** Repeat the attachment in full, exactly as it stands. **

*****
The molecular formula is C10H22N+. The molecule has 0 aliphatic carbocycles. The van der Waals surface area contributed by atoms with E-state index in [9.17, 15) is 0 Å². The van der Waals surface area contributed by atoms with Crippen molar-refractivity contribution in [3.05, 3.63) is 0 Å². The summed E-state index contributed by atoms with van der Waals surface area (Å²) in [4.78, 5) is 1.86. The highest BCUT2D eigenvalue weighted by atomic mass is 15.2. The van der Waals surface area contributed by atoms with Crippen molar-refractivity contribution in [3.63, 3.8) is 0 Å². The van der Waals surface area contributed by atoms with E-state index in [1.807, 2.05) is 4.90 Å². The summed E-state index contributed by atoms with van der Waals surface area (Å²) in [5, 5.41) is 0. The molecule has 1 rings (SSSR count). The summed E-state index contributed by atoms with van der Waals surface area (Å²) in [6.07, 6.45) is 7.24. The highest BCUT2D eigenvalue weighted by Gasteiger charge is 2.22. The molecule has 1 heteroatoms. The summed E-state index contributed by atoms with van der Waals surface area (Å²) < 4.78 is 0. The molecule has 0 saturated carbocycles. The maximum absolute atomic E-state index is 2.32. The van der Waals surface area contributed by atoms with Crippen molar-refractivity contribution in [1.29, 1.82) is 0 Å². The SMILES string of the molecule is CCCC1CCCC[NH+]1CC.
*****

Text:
The molecular formula is C10H22N+. The molecule has 0 aliphatic carbocycles. The van der Waals surface area contributed by atoms with E-state index in [9.17, 15) is 0 Å². The van der Waals surface area contributed by atoms with Crippen molar-refractivity contribution in [3.05, 3.63) is 0 Å². The summed E-state index contributed by atoms with van der Waals surface area (Å²) in [4.78, 5) is 1.86. The highest BCUT2D eigenvalue weighted by atomic mass is 15.2. The van der Waals surface area contributed by atoms with Crippen molar-refractivity contribution in [3.63, 3.8) is 0 Å². The van der Waals surface area contributed by atoms with E-state index in [1.807, 2.05) is 4.90 Å². The summed E-state index contributed by atoms with van der Waals surface area (Å²) in [5, 5.41) is 0. The molecule has 1 rings (SSSR count). The summed E-state index contributed by atoms with van der Waals surface area (Å²) in [6.07, 6.45) is 7.24. The highest BCUT2D eigenvalue weighted by Gasteiger charge is 2.22. The molecule has 1 heteroatoms. The summed E-state index contributed by atoms with van der Waals surface area (Å²) < 4.78 is 0. The molecule has 0 saturated carbocycles. The maximum absolute atomic E-state index is 2.32. The van der Waals surface area contributed by atoms with Crippen molar-refractivity contribution in [1.29, 1.82) is 0 Å². The SMILES string of the molecule is CCCC1CCCC[NH+]1CC.